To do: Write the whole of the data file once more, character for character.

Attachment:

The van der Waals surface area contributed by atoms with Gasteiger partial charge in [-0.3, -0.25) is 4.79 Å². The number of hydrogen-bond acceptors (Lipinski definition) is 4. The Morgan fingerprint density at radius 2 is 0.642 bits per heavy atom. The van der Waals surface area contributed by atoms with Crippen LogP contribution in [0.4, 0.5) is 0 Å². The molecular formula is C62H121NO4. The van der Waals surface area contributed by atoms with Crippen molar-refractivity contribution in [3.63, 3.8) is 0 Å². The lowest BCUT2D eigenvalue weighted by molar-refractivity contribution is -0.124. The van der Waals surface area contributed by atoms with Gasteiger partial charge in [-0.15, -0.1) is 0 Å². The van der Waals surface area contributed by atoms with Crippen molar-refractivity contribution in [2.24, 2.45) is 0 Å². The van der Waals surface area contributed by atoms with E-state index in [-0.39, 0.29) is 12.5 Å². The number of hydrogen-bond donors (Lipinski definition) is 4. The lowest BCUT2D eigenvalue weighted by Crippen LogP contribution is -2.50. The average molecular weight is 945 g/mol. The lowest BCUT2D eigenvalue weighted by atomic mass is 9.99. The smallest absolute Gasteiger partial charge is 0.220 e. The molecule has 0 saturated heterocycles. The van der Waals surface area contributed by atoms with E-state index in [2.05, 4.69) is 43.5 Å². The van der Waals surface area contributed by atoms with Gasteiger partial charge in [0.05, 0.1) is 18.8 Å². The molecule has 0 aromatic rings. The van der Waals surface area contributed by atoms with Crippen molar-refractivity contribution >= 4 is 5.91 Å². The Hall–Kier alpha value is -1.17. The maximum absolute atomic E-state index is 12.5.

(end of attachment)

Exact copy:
The van der Waals surface area contributed by atoms with Gasteiger partial charge in [-0.3, -0.25) is 4.79 Å². The number of hydrogen-bond acceptors (Lipinski definition) is 4. The Morgan fingerprint density at radius 2 is 0.642 bits per heavy atom. The van der Waals surface area contributed by atoms with Crippen LogP contribution in [0.4, 0.5) is 0 Å². The molecular formula is C62H121NO4. The van der Waals surface area contributed by atoms with Crippen molar-refractivity contribution in [3.63, 3.8) is 0 Å². The lowest BCUT2D eigenvalue weighted by molar-refractivity contribution is -0.124. The van der Waals surface area contributed by atoms with Gasteiger partial charge in [-0.15, -0.1) is 0 Å². The van der Waals surface area contributed by atoms with Crippen molar-refractivity contribution in [2.24, 2.45) is 0 Å². The van der Waals surface area contributed by atoms with E-state index in [-0.39, 0.29) is 12.5 Å². The number of hydrogen-bond donors (Lipinski definition) is 4. The lowest BCUT2D eigenvalue weighted by Crippen LogP contribution is -2.50. The average molecular weight is 945 g/mol. The lowest BCUT2D eigenvalue weighted by atomic mass is 9.99. The smallest absolute Gasteiger partial charge is 0.220 e. The molecule has 0 saturated heterocycles. The van der Waals surface area contributed by atoms with E-state index in [2.05, 4.69) is 43.5 Å². The van der Waals surface area contributed by atoms with Gasteiger partial charge in [0.05, 0.1) is 18.8 Å². The molecule has 0 aromatic rings. The van der Waals surface area contributed by atoms with Crippen molar-refractivity contribution >= 4 is 5.91 Å². The Hall–Kier alpha value is -1.17. The maximum absolute atomic E-state index is 12.5.